It was an honor to do my interview with Authority Magazine. They write about a wide variety of topics and never fail to inspire their readers. I was part of a series called Unstoppable: People Redefining Success with a Disability or Illness. I would like to share parts of my interview with you here and let you here more of my story. Through sharing our stories we encourage each other on this journey. This covers my diagnosis and some of the roller coaster. You can find the full interview at Unstoppable: How Lindsey de los Santos Of migraineroad.com Has Redefined Success While Navigating Society With Epilepsy & Migraines.
An interview with Kelly Reeves
Thank you so much for doing this with us! It is really an honor. Our readers would love to get to know you a bit better. Can you share your “backstory” with us?
I live a blessed life now, but it took me some time to get to this place. My story includes many things to be thankful for in the midst of trauma and an invisible illness. In my first marriage I experienced abuse and during this time I was diagnosed with epilepsy. I was having headaches then and had actually had them since I was 15, but had never been given a clear diagnosis. During that marriage the circumstances and my seizures took the focus. My migraine attacks were not the main concern at that time.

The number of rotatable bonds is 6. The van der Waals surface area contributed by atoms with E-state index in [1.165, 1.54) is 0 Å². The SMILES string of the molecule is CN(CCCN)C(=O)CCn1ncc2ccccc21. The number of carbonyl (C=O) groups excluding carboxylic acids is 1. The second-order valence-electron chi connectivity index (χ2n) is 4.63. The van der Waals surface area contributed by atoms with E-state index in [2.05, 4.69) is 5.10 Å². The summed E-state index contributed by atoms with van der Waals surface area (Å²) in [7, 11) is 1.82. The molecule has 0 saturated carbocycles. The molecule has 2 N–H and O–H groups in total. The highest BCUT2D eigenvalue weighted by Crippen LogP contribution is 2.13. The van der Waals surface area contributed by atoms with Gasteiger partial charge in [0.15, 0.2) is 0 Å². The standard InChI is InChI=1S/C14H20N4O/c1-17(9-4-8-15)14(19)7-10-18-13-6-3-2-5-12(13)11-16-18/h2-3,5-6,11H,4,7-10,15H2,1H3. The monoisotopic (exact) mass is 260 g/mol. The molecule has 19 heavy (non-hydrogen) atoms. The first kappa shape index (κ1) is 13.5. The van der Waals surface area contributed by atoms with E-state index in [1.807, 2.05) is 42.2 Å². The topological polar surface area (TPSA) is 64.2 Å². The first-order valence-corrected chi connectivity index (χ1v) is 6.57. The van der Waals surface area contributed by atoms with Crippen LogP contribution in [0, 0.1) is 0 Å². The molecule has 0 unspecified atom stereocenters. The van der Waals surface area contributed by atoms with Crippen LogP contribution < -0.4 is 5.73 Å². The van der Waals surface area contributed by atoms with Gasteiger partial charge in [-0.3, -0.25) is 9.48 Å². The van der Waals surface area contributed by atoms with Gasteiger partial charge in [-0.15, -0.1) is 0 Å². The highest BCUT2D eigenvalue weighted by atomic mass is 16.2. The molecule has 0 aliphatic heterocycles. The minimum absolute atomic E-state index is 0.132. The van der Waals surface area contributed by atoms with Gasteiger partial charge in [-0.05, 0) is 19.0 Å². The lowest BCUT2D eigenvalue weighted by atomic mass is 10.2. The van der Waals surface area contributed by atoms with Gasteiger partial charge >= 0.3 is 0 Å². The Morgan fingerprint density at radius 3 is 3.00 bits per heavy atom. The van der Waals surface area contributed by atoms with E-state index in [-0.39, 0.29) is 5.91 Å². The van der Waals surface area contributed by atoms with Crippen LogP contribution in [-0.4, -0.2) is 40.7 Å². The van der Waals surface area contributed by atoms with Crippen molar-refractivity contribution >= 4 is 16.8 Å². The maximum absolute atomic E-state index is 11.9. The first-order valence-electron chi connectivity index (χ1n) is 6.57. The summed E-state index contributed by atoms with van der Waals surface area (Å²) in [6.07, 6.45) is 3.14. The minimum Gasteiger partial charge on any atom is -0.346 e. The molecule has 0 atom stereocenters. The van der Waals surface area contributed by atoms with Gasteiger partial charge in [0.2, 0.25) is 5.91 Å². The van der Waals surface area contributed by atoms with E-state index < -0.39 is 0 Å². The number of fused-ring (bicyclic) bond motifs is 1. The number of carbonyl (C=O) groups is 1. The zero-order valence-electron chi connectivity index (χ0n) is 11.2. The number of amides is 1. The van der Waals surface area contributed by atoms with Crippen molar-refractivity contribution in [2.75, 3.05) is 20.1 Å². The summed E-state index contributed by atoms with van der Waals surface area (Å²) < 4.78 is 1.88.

Upon leaving I went from having seizures all the time to having one in the last sixteen years. It was determined that the stress in my home was triggering my seizures. That reveals the impact of my situation and speaks to the need for us to make decisions to protect our wellbeing. Do not be afraid to make a change to protect yourself or those you love. Those experiences helped me find courage I didn’t think I had and I learned a lot about myself as a person.
My health journey has included some challenges and I have drawn on that strength. I have continued to grow as well. Migraine has been a part of my story for 30 years, but over time what that has looked like has changed dramatically. In the early stages my migraines were managed by medication, but the migraine beast came out as time went on.